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Author Topic: Problems with overcooked/"burning" cheese  (Read 737 times)

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Offline lazerlike42

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Problems with overcooked/"burning" cheese
« on: April 30, 2022, 10:30:32 AM »
I grew up in New England where NY style pizza  is so ubiquitous that I thought it was normal everywhere. A few years ago I moved to Wisconsin where quite literally nobody has ever heard of it or even anything close. I spent 10 minutes the other day trying to explain to my students what it is and had a hard time just because they have no frame of reference.

I've been making pizza for many years but since moving have been trying in earnest to really get it right. I've lurked here for years and following a lot of the advice and discussion I've read here I've gotten the pizza to the point that I consider it pretty close to the point that it's nearly satisfying what I've been missing, but one problem I've run into as everything else gets pretty close the cheese is cooking too fast and starting to burn. Example photos are attached. The crust in these is slightly underdone because I had to pull it early to keep the cheese from really burning but the crust can get really nice if I let it go longer.

I've got my gas oven preheated about an hour at 550 with a pizza steel on the bottom and a stone a few inches above that. I'm usually doing two pizzas at once, one on each, and the difference between the two isn't as much as it used to be now that I'm preheating for so long. In this case it's entirely part-skim mozzarella, as that's what I've seen used frequently. I've thought about trying whole milk mozzarella but I don't know if that will make the difference. I'm also starting with the cheese straight out of the fridge to try to give it more breathing room before it starts to overcook.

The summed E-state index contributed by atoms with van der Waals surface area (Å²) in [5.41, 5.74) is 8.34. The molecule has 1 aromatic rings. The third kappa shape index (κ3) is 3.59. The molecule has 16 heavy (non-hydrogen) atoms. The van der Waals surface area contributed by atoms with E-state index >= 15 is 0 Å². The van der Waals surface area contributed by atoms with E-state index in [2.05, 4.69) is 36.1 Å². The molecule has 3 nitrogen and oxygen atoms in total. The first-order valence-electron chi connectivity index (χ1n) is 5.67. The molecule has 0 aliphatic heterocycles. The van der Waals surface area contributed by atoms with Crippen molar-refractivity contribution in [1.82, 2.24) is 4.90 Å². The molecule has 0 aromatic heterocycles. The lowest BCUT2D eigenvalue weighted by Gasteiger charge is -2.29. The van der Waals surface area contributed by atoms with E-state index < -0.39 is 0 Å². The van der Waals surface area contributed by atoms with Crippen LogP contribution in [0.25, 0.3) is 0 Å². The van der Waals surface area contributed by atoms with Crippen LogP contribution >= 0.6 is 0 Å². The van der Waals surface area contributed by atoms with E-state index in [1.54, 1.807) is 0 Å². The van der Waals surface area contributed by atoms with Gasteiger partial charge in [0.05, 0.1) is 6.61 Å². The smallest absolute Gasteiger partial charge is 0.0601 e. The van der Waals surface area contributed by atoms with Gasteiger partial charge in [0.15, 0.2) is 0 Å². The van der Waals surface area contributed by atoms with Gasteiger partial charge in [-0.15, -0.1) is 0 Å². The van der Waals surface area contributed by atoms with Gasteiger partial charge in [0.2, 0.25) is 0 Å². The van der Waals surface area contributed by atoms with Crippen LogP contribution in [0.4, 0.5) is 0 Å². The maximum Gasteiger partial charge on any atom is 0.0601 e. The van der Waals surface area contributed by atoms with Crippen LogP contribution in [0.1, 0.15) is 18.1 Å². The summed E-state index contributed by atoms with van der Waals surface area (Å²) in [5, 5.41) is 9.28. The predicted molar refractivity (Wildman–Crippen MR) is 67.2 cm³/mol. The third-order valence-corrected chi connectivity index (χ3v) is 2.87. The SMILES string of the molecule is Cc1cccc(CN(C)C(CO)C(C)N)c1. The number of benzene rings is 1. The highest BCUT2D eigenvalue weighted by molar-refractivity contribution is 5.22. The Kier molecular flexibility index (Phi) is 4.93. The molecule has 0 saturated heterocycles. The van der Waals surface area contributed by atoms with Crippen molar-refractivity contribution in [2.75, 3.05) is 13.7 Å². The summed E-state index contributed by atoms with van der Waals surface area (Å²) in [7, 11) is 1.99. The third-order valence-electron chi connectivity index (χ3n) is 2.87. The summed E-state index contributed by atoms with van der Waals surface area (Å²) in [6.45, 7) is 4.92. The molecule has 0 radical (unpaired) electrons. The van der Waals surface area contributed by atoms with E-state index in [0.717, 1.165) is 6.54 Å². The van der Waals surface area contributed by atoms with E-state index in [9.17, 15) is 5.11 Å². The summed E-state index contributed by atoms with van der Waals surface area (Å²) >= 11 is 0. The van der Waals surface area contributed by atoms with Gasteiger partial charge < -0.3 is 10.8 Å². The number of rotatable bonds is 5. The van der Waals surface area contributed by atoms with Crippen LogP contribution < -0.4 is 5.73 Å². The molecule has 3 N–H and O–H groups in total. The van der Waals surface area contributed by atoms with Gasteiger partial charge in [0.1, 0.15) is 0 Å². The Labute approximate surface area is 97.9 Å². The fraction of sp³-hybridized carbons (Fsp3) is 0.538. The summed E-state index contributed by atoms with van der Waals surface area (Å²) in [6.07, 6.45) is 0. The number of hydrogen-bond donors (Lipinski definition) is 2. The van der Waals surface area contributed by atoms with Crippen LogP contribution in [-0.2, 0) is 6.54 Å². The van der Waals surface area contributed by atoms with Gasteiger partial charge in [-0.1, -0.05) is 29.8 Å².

Even when it doesn't burn, I'm getting mostly a flat sort of white/yellow, but what I'm really shooting for is something closer to the nice golden orange that you see such as in a pizza like this one: https://www.pizzamaking.com/forum/index.php?topic=34538.msg473840#msg473840

Offline scott r

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Re: Problems with overcooked/"burning" cheese
« Reply #1 on: April 30, 2022, 12:22:06 PM »
a few thoughts:

Most New England pizzerias are using white cheddar believe it or not.  Thats the New England "secret" for just about any pizzas cooked in a pan, something with "house of pizza" in the name, all the greek owned pizzerias, bar pizza etc... heck even Papa Gino's which is our closest chain to NY style is using some white cheddar mixed in with their mozzarella.  Santarpio's and Pizzeria regina are using mozzarella however (but they are in the minority).  Also, the newer spots probably most of which have opened since you left are also using mozzarella. 

If you shred the cheese yourself it will burn less than if your using pre shredded cheese. 

The larger/wider the shreds of cheese are the less your cheese will burn.

Many times people blame the cheese for premature browning when really its their dough that is over or under proofed.  Improperly proofed dough takes forever to brown.

Good luck

Offline hammettjr

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Re: Problems with overcooked/"burning" cheese
« Reply #2 on: April 30, 2022, 12:59:42 PM »
Yep, my first thought when seeing your pictures is that it looks like pre-shredded cheese. You definitely need to shred (or slice or dice) it yourself. Whole milk would likely help too, but that's second to shredding it yourself.